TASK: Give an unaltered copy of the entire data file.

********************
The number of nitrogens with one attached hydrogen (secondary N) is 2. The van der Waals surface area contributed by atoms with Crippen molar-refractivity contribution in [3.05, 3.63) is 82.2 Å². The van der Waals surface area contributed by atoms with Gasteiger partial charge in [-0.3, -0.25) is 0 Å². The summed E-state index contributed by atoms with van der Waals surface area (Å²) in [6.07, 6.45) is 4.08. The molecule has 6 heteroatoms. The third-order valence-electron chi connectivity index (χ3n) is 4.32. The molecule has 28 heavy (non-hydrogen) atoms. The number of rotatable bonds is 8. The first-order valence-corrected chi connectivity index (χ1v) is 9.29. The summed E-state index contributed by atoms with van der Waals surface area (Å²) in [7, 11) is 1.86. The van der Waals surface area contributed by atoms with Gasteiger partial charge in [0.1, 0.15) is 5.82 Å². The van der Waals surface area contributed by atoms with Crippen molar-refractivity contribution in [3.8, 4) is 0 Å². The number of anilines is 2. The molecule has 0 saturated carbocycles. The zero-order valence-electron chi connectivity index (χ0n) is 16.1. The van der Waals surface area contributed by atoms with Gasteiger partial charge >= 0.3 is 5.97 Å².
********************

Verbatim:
The number of nitrogens with one attached hydrogen (secondary N) is 2. The van der Waals surface area contributed by atoms with Crippen molar-refractivity contribution in [3.05, 3.63) is 82.2 Å². The van der Waals surface area contributed by atoms with Gasteiger partial charge in [-0.3, -0.25) is 0 Å². The summed E-state index contributed by atoms with van der Waals surface area (Å²) in [6.07, 6.45) is 4.08. The molecule has 6 heteroatoms. The third-order valence-electron chi connectivity index (χ3n) is 4.32. The molecule has 28 heavy (non-hydrogen) atoms. The number of rotatable bonds is 8. The first-order valence-corrected chi connectivity index (χ1v) is 9.29. The summed E-state index contributed by atoms with van der Waals surface area (Å²) in [7, 11) is 1.86. The van der Waals surface area contributed by atoms with Gasteiger partial charge in [0.1, 0.15) is 5.82 Å². The van der Waals surface area contributed by atoms with Crippen molar-refractivity contribution in [3.8, 4) is 0 Å². The number of anilines is 2. The molecule has 0 saturated carbocycles. The zero-order valence-electron chi connectivity index (χ0n) is 16.1. The van der Waals surface area contributed by atoms with Gasteiger partial charge >= 0.3 is 5.97 Å².